This had to be done for the movie to exist in its current form. In the original, Nina decides to go back to school not because of undocumented immigrants like Sonny but because of the impact Abuela had on her life and education. This is another instance where I liked it when I first saw the movie, but now I don’t think they made the right call. Modernizing the story came with adding in the struggles of immigration and the like, and I have no problem with that. But the play feels tighter narratively and more succinct thematically because both Nina and Usnavi’s arcs are tied into Abuela’s character. Abuela Claudia was based on Lin Manuel-Miranda’s real-life grandmother, and this has a direct hand in the role she plays and how it makes the audience feel. For the past eight months since my grandfather passed away, I’ve been seeing him in everything. Nina’s anecdotes about Abuela in “Everything I Know” hit me like a truck every time. While the situations are different, the feelings are the same. For the life of me, I couldn’t understand why they would cut something so honest and personal in lieu of movie Nina’s choice to go back to college based on Sonny’s immigration status. It’s not that that isn’t a noble reason or doesn’t make sense; it’s fine in both regards. But it’s weaker than the original because it’s less personal to Nina. I think it must have come down to two things, which may have been influenced by the studio heads: making the movie happier and making it timelier. I think removing parts of a story like this that might be upsetting or bittersweet misses the point. We turn to fiction for fun and entertainment, sure. But I find it comforting to be reminded that experiences like loss are universal and see a character like Nina grow from it. Rather than dwelling on what she lost when Abuela passed, Nina is inspired by the life she led and the impact she had on the whole block. Nina returns to her struggles at Stanford to make Abuela proud while reminiscing on how she encouraged her in school as a kid. Cutting this scene hampers Abuela’s impact on the story, as well as Nina’s arc. In “Finale,” Usnavi sings, “I illuminate the stories of the people in the street/Some have happy endings/Some are bittersweet/But I know them all and that’s what makes my life complete,” and that perfectly demonstrates the issue here. Giving Nina a purely happy/inspiring reason to go back to school is less of a downer than tying it into Abuela’s death, I guess. But that’s just the thing; life isn’t complete without loss and sadness, and neither is fiction. Putting Abuela’s death right after “Paciencia Y Fe,” her only solo number, detaches it from the other major events of the story. Abuela’s death was like a realistic version of the fantasy trope where the hero must lose his mentor figure to grow and come into his own; think Star Wars, Lord of the Rings, Harry Potter, etc. But in the movie, it just feels like a random event, unrelated to Nina and Usnavi’s journeys. In a story about family and community, it seems really strange to disconnect the characters’ stories like that. In a way, it’s even sadder; in the movie, her death means little and makes no difference in the grand scheme of things. Originally, she inspired people to make difficult (but correct) choices.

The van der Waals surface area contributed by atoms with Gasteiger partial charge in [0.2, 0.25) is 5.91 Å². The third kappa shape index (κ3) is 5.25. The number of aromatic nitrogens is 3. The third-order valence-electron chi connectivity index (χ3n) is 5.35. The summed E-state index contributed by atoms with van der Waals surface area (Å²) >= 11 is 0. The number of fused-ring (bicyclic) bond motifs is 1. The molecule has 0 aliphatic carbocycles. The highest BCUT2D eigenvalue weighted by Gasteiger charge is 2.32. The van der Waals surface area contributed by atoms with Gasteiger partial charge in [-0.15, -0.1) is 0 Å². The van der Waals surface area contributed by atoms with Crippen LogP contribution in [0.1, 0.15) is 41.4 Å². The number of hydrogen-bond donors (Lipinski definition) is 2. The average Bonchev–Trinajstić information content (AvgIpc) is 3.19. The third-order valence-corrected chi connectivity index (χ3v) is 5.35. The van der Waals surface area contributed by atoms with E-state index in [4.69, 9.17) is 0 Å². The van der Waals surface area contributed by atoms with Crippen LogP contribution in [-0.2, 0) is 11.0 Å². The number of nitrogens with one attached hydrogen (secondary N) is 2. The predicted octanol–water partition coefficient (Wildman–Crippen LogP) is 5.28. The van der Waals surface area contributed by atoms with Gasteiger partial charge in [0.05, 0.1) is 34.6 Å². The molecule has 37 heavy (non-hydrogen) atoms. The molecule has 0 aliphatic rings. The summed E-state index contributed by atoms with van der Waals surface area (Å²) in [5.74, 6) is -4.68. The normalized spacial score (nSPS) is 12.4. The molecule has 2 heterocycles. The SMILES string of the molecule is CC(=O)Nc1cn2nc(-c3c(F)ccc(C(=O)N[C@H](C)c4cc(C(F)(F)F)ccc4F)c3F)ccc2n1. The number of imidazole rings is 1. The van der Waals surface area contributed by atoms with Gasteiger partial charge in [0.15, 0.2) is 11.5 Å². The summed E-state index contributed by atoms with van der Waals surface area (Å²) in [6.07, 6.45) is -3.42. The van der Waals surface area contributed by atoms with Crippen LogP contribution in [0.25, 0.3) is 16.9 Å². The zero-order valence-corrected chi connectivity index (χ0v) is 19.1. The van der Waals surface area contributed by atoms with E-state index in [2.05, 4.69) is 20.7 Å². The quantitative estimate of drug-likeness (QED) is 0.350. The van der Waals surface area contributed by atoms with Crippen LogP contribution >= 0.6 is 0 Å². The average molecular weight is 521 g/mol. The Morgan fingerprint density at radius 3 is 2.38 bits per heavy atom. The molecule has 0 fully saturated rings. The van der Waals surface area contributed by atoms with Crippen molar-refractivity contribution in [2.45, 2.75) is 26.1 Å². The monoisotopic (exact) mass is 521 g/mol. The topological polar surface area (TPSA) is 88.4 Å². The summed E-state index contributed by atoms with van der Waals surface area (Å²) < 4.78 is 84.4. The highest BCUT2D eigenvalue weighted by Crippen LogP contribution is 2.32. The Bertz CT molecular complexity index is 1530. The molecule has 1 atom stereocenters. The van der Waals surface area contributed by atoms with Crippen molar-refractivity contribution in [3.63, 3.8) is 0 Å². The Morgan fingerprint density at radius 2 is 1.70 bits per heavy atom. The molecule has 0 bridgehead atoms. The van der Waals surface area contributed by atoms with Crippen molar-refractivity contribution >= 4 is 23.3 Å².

While movie Nina struggles with racism at school and apparently dated Benny before, OG Nina dealt with racism in her relationship with Benny. I find this change particularly puzzling; apparently, they didn’t want Nina dealing with racism both at home and school. I think they should have kept the complicated dynamics between Nina’s family and Benny. I also would have kept her original problems at school, which were financial in nature. Regardless, in the original, Nina and Benny want to be together, but they can’t because Nina’s father Kevin is very traditional and only wants her to date Latinos. He looks down on Benny because he’s black and probably because he isn’t a college whiz like Nina as well. I think this was not only simpler than saying Benny dumped Nina so she could go to college (what the hell?), but it was an interesting dynamic. It may be a little clichéd to have star-crossed lovers who can’t be together because of their families, but it’s a cliché for a reason. People love stuff like that. These changes also led to cutting one of the couple’s songs together, “Sunrise.” This bilingual ballad is absolutely gorgeous, and in it, the two pledge to be together no matter what. (“Promise me you’ll stay beyond the sunrise/I don’t care at all what people say beyond the sunrise!”) This was one of the best musical moments involving either character, and of their three songs together, it is my favorite and the only one cut for the movie.